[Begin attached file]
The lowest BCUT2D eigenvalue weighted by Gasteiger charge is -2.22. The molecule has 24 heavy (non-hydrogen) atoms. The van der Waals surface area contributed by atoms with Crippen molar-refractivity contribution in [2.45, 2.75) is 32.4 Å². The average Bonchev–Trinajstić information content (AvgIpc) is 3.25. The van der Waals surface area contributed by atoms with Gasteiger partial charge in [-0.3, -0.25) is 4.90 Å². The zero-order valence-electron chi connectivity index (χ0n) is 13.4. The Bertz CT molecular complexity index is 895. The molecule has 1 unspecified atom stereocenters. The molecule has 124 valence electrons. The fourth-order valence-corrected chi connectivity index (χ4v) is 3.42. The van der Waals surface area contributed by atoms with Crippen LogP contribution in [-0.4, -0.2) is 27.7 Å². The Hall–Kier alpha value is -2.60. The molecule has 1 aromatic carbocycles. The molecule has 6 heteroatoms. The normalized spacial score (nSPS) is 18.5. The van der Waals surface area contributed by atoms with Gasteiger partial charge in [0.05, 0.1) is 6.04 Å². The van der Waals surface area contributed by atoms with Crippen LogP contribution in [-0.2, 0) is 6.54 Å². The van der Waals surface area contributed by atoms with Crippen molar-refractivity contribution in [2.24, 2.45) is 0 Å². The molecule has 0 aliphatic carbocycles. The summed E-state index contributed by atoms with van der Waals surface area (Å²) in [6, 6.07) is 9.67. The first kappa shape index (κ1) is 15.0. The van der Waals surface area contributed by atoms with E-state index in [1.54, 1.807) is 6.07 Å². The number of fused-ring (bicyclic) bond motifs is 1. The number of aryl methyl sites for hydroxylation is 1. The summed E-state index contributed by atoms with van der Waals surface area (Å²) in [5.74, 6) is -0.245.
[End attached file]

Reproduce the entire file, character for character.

The lowest BCUT2D eigenvalue weighted by Gasteiger charge is -2.22. The molecule has 24 heavy (non-hydrogen) atoms. The van der Waals surface area contributed by atoms with Crippen molar-refractivity contribution in [2.45, 2.75) is 32.4 Å². The average Bonchev–Trinajstić information content (AvgIpc) is 3.25. The van der Waals surface area contributed by atoms with Gasteiger partial charge in [-0.3, -0.25) is 4.90 Å². The zero-order valence-electron chi connectivity index (χ0n) is 13.4. The Bertz CT molecular complexity index is 895. The molecule has 1 unspecified atom stereocenters. The molecule has 124 valence electrons. The fourth-order valence-corrected chi connectivity index (χ4v) is 3.42. The van der Waals surface area contributed by atoms with Crippen LogP contribution in [-0.4, -0.2) is 27.7 Å². The Hall–Kier alpha value is -2.60. The molecule has 1 aromatic carbocycles. The molecule has 6 heteroatoms. The normalized spacial score (nSPS) is 18.5. The van der Waals surface area contributed by atoms with Gasteiger partial charge in [0.05, 0.1) is 6.04 Å². The van der Waals surface area contributed by atoms with Crippen LogP contribution in [-0.2, 0) is 6.54 Å². The van der Waals surface area contributed by atoms with Crippen molar-refractivity contribution in [2.24, 2.45) is 0 Å². The molecule has 0 aliphatic carbocycles. The summed E-state index contributed by atoms with van der Waals surface area (Å²) in [6, 6.07) is 9.67. The first kappa shape index (κ1) is 15.0. The van der Waals surface area contributed by atoms with E-state index in [1.54, 1.807) is 6.07 Å². The number of fused-ring (bicyclic) bond motifs is 1. The number of aryl methyl sites for hydroxylation is 1. The summed E-state index contributed by atoms with van der Waals surface area (Å²) in [5.74, 6) is -0.245.